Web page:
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Cost Management and Assigning Value May 30, 2011

Posted by Tim Rodgers in Management & leadership.
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Every organization will eventually face a financial crisis of some magnitude that causes everyone to scramble looking for ways to lower costs. Typically there’s a new target for expenses — for example a 10% reduction — and enlightened organizations may go so far as to grant managers authority to make whatever cuts they judge to be appropriate without sacrificing critical business commitments. Many organizations “guide” the cost cutting process by focusing on specific line items in the budget for significant reduction or elimination. Travel, employee training, consulting, and morale-building are often targets because their costs are highly visible and easy to control — just don’t spend the money — and the benefits of these activities are not immediately apparent. This is in contrast to other targets such as process efficiencies that may actually save more money but are harder to identify and implement.

I’ve been through many such cost cutting exercises over the years and I always used to feel frustrated by what I saw as short-term thinking. I’m not going to defend all travel, but even with all the communication technology available to us in the 21st century there’s still benefit in periodic face-to-face relationship building between colleagues, partners, customers and suppliers. Training is an investment in the knowledge and skills of the workforce. Consulting gets a bad rap, but when the objectives are clearly defined and the results are measurable the ROI to the organization can be tremendous. I think morale-building  activities are almost always under-valued in their contribution to employee productivity and retention.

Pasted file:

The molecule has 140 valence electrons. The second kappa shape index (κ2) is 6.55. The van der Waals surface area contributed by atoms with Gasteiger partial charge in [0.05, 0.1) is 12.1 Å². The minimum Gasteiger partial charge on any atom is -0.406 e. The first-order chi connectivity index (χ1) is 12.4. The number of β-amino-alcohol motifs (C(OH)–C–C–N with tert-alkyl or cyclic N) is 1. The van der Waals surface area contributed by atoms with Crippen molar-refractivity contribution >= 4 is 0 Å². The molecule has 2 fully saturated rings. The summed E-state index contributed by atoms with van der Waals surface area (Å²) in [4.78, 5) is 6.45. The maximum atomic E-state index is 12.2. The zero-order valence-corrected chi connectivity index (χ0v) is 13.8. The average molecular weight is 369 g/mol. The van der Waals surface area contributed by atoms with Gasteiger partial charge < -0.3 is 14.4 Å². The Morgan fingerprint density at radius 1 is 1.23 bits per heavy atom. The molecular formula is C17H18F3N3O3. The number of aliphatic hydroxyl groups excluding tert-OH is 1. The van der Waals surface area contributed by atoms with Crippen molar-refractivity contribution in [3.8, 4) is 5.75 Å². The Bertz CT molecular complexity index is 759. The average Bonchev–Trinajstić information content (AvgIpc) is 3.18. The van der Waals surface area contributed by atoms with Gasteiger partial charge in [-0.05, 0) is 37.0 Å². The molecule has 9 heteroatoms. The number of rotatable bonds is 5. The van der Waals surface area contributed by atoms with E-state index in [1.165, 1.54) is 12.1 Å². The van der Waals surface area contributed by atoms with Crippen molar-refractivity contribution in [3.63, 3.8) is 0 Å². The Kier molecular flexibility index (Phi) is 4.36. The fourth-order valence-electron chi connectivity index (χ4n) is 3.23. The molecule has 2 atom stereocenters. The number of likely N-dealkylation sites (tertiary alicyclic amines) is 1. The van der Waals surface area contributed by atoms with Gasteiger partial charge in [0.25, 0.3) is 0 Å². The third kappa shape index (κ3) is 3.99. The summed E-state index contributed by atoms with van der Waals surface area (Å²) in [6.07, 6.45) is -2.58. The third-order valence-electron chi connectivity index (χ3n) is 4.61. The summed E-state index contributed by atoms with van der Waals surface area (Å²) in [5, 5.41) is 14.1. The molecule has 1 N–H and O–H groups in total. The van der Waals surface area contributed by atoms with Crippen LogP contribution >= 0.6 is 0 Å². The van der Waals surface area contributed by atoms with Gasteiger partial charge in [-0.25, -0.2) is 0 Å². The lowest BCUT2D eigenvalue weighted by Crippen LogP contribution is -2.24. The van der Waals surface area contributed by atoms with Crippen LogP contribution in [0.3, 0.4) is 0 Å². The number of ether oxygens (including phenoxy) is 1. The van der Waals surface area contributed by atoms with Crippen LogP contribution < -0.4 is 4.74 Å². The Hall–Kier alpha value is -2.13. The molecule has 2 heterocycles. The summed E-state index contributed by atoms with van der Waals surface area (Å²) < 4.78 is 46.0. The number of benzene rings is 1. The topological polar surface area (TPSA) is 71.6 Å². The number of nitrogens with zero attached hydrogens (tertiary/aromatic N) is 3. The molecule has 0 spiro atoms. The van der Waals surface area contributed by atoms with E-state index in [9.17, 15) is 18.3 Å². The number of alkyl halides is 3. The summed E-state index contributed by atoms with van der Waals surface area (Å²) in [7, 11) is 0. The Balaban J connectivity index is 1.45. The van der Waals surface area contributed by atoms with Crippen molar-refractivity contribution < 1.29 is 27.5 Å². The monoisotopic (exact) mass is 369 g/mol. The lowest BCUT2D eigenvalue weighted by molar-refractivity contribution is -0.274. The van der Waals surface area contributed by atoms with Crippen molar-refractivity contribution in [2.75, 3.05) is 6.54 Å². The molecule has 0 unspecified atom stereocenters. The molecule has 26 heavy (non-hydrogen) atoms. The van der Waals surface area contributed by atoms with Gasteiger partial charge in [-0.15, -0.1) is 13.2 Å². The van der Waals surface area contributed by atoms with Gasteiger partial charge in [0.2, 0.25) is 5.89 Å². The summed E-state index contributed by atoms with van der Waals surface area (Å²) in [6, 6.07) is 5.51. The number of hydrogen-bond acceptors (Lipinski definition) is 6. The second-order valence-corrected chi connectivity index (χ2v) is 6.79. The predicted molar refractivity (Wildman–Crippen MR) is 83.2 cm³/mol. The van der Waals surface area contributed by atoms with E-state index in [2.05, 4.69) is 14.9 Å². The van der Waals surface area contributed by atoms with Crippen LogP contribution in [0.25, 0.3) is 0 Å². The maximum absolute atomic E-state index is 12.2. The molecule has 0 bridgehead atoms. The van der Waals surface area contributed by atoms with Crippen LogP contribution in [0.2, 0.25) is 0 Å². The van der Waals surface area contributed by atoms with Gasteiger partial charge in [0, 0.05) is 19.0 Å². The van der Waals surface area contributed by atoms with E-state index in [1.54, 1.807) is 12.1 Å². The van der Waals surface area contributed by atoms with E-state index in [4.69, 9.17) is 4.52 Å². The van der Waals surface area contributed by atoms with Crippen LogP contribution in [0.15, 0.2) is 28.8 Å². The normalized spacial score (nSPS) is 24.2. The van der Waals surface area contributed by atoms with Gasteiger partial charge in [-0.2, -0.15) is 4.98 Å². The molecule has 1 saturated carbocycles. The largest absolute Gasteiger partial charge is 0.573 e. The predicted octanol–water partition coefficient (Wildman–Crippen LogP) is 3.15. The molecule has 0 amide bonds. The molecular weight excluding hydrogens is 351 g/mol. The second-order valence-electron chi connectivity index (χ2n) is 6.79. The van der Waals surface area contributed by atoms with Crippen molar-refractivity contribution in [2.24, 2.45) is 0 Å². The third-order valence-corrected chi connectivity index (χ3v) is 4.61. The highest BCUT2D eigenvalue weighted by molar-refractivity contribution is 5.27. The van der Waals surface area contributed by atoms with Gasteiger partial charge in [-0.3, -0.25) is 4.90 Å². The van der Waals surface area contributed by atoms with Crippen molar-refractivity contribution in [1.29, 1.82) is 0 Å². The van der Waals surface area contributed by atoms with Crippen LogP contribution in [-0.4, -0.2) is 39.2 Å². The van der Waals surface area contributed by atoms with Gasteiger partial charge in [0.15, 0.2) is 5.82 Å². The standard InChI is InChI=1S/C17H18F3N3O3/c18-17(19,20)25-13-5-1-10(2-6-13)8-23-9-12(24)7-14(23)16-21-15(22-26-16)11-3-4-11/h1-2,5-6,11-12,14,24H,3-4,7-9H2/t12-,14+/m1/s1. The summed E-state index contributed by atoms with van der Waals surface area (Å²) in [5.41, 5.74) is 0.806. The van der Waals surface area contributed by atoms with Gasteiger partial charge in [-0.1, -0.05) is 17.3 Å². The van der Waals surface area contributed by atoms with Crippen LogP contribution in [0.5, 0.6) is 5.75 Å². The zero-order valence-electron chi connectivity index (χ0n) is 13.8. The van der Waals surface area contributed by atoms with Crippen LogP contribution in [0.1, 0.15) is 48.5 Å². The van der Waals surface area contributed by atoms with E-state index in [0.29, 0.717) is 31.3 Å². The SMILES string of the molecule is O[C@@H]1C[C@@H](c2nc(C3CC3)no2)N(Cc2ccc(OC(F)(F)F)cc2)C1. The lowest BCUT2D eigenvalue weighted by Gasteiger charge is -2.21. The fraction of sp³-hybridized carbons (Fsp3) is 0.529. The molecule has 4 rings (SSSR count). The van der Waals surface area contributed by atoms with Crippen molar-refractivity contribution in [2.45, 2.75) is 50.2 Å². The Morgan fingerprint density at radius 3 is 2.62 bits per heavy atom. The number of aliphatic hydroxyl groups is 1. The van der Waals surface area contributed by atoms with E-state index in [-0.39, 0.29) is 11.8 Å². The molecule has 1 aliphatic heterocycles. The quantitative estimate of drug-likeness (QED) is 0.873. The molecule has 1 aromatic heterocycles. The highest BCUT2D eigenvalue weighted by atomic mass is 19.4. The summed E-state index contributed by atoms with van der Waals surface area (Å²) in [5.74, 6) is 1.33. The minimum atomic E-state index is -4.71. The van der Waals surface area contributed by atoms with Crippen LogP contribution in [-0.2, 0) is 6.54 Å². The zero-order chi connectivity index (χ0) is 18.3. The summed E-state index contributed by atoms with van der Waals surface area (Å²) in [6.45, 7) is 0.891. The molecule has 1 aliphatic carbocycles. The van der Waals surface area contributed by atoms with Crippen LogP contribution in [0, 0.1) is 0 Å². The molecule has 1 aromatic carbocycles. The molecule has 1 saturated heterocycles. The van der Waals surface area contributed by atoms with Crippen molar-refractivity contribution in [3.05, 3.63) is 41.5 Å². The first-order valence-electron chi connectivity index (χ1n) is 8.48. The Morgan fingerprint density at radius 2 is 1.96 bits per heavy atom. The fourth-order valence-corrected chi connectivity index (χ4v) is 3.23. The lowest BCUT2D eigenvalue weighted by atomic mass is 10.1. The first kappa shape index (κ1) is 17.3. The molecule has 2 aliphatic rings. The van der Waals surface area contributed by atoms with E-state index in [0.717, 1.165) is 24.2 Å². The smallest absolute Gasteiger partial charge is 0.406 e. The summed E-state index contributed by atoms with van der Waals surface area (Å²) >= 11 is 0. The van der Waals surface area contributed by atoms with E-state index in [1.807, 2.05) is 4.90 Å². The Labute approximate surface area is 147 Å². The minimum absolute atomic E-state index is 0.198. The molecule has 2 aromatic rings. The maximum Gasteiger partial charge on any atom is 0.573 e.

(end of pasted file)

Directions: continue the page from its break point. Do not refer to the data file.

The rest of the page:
What I’ve come to realize is that when it comes to budget line items the cost may be easy to measure, but — as with any service — the value is determined in large part by what people are willing to pay for it. The challenge for managers and leaders who want to re-direct the cost cutting effort to different targets is to figure out how to express value (not necessarily in monetary units) in terms that can be understood and appreciated. This may not change the ultimate outcome, but it enables a more rational comparison of cost cutting options.



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